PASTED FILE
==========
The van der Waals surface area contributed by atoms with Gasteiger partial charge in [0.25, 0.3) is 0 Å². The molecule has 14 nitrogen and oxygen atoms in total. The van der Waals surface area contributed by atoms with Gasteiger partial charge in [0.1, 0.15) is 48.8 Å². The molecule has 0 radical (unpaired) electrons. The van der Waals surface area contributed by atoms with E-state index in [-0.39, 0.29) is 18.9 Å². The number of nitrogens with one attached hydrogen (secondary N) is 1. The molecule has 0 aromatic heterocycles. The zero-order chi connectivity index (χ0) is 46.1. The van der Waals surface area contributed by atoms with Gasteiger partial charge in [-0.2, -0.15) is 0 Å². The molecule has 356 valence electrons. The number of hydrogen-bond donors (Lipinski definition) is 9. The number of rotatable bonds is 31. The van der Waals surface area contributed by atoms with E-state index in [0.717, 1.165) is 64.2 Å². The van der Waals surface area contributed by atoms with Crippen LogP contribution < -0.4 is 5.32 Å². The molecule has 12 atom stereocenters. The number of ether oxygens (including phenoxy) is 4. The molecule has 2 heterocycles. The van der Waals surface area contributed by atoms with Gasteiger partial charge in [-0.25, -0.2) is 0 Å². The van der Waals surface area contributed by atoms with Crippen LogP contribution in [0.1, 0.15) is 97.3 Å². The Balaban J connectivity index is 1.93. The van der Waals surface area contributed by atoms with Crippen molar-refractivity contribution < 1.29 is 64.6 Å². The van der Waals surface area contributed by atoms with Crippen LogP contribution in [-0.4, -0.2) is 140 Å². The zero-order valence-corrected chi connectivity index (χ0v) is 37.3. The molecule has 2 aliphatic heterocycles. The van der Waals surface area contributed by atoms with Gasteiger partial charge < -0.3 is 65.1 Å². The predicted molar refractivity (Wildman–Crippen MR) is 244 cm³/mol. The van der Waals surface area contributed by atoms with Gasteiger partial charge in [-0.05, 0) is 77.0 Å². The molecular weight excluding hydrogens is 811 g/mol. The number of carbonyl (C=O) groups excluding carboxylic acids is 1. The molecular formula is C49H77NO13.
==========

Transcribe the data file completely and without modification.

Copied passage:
The van der Waals surface area contributed by atoms with Gasteiger partial charge in [0.25, 0.3) is 0 Å². The molecule has 14 nitrogen and oxygen atoms in total. The van der Waals surface area contributed by atoms with Gasteiger partial charge in [0.1, 0.15) is 48.8 Å². The molecule has 0 radical (unpaired) electrons. The van der Waals surface area contributed by atoms with E-state index in [-0.39, 0.29) is 18.9 Å². The number of nitrogens with one attached hydrogen (secondary N) is 1. The molecule has 0 aromatic heterocycles. The zero-order chi connectivity index (χ0) is 46.1. The van der Waals surface area contributed by atoms with Gasteiger partial charge in [-0.2, -0.15) is 0 Å². The molecule has 356 valence electrons. The number of hydrogen-bond donors (Lipinski definition) is 9. The number of rotatable bonds is 31. The van der Waals surface area contributed by atoms with E-state index in [0.717, 1.165) is 64.2 Å². The van der Waals surface area contributed by atoms with Crippen LogP contribution < -0.4 is 5.32 Å². The molecule has 12 atom stereocenters. The number of ether oxygens (including phenoxy) is 4. The molecule has 2 heterocycles. The van der Waals surface area contributed by atoms with Gasteiger partial charge in [-0.25, -0.2) is 0 Å². The van der Waals surface area contributed by atoms with Crippen LogP contribution in [0.1, 0.15) is 97.3 Å². The Balaban J connectivity index is 1.93. The van der Waals surface area contributed by atoms with Crippen molar-refractivity contribution < 1.29 is 64.6 Å². The van der Waals surface area contributed by atoms with Crippen LogP contribution in [-0.4, -0.2) is 140 Å². The zero-order valence-corrected chi connectivity index (χ0v) is 37.3. The molecule has 2 aliphatic heterocycles. The van der Waals surface area contributed by atoms with Gasteiger partial charge < -0.3 is 65.1 Å². The predicted molar refractivity (Wildman–Crippen MR) is 244 cm³/mol. The van der Waals surface area contributed by atoms with Gasteiger partial charge in [-0.05, 0) is 77.0 Å². The molecular weight excluding hydrogens is 811 g/mol. The number of carbonyl (C=O) groups excluding carboxylic acids is 1. The molecular formula is C49H77NO13.